By focusing on the stories of individual Marines, he developed a rapport with them that led to a broader understanding of the war. He would get invitations to tag along when they were carrying out their duties.
In one instance, he went to a supply depot called the Rock guarded by former officers of Saddam Hussein’s army, riding in a small caravan of three or four Humvees.
Inside the depot, U.S. special forces from more than one branch of the military were overseeing the operations.
“They had all these guys figured out that were working at the Rock,” Bartholdt said. “(One of the U.S. special forces people said) that guy there, we’ve got to watch him because we don’t trust him.”
An Iraqi educated in Britain served as an interpreter during a meeting over tea where the Americans heard grievances from the former officers of Hussein.
They weren’t being paid as well as they had been in their previous positions and were upset because they couldn’t visit their families, who had been moved out of their hometowns to prevent them from getting killed for their cooperation with the Americans.
“They had to drive up to see their families,” Bartholdt said. “It was dangerous because they could get stopped by insurgents.”
One of the Americans asked what they could do and was told the Iraqis needed to form their own militias.
After this had gone on for a while, one of the U.S. special forces officers suddenly began cursing out the interpreter for intentionally not sharing what was actually being said.
Bartholdt later asked what would have motivated the translator to be inaccurate. The translator, Bartholdt was told, wanted to gain land and have his own militia.
“They all had their own leaders and were feuding with each other and had been for hundreds and hundreds of years,” Bartholdt said.
Just as Bartholdt had no idea where he was headed the day he went to the supply depot, he had next to no notice the day he met Pullman native Gen. James Mattis who commanded the war effort.
Bartholdt got pulled onto a helicopter at the last minute, leaving so quickly he didn’t have time to grab his camera gear.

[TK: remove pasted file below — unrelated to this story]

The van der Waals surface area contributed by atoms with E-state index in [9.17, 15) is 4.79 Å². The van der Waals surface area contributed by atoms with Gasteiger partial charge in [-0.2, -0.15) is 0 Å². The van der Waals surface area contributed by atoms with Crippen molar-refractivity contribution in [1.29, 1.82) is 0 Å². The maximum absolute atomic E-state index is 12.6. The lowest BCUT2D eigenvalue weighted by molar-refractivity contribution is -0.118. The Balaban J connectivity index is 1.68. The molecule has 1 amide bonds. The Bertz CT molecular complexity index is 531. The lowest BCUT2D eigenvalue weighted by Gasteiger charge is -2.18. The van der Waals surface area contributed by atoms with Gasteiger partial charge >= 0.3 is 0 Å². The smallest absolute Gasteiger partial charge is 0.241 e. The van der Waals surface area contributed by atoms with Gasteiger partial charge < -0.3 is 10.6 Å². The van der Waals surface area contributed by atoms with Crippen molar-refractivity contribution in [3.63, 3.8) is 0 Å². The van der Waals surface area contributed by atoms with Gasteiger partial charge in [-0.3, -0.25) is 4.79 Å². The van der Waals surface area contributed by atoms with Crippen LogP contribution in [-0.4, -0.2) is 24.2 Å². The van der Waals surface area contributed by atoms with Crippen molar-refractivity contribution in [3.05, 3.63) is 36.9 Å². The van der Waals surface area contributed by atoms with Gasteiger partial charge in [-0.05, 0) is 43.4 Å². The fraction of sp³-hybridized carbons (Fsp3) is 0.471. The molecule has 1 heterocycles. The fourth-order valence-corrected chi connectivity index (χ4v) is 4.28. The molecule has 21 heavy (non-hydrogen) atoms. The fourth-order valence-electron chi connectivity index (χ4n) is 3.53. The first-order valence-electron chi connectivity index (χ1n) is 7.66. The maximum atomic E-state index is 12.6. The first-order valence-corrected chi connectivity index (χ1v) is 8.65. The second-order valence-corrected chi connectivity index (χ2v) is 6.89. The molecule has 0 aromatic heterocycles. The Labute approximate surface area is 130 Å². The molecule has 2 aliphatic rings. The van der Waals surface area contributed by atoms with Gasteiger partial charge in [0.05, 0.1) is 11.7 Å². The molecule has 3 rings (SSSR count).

Soon they were flying over Fallujah so low they could see people cooking dinner, a strategy used so that aircraft couldn’t be heard until they were right over a building to reduce the chances of being hit.
Once they landed, Bartholdt was standing on a tarmac with a Navy chaplain, and a Marine, possibly the chaplain’s bodyguard.
A sergeant major Bartholdt knew quietly asked him what the hell he was doing there and Bartholdt said he didn’t know.
When a heavily armored convoy arrived, Mattis emerged, conferred briefly with the sergeant major before walking directly up to Bartholdt and shaking his hand.
The general said something about being glad that Bartholdt was there to write stories about the Marines.
One of the things that stood out about Mattis was he was wearing beat-up boots, not the special ones manufactured by the company, Danner, for the troops.
“I was kind of blown away,” Bartholdt said. “He’s the head guy. He’s running the whole show. It was unbelievable.”
That brief meeting with Mattis and everything else he experienced in Iraq changed his perspective profoundly even though he never witnessed combat.
He returned just before Labor Day in time to cover an annual parade in St. Maries with the usual entries like logging trucks. Amid the peaceful, friendly gathering, he was struck by how ignorant so many citizens are about their democracy.
“I came back to the United States and I just looked at people and I was amazed how people lived without knowing what was going on in these places and the sacrifices these people were giving,” Bartholdt said.
Williams may be contacted at email@example.com or (208) 848-2261.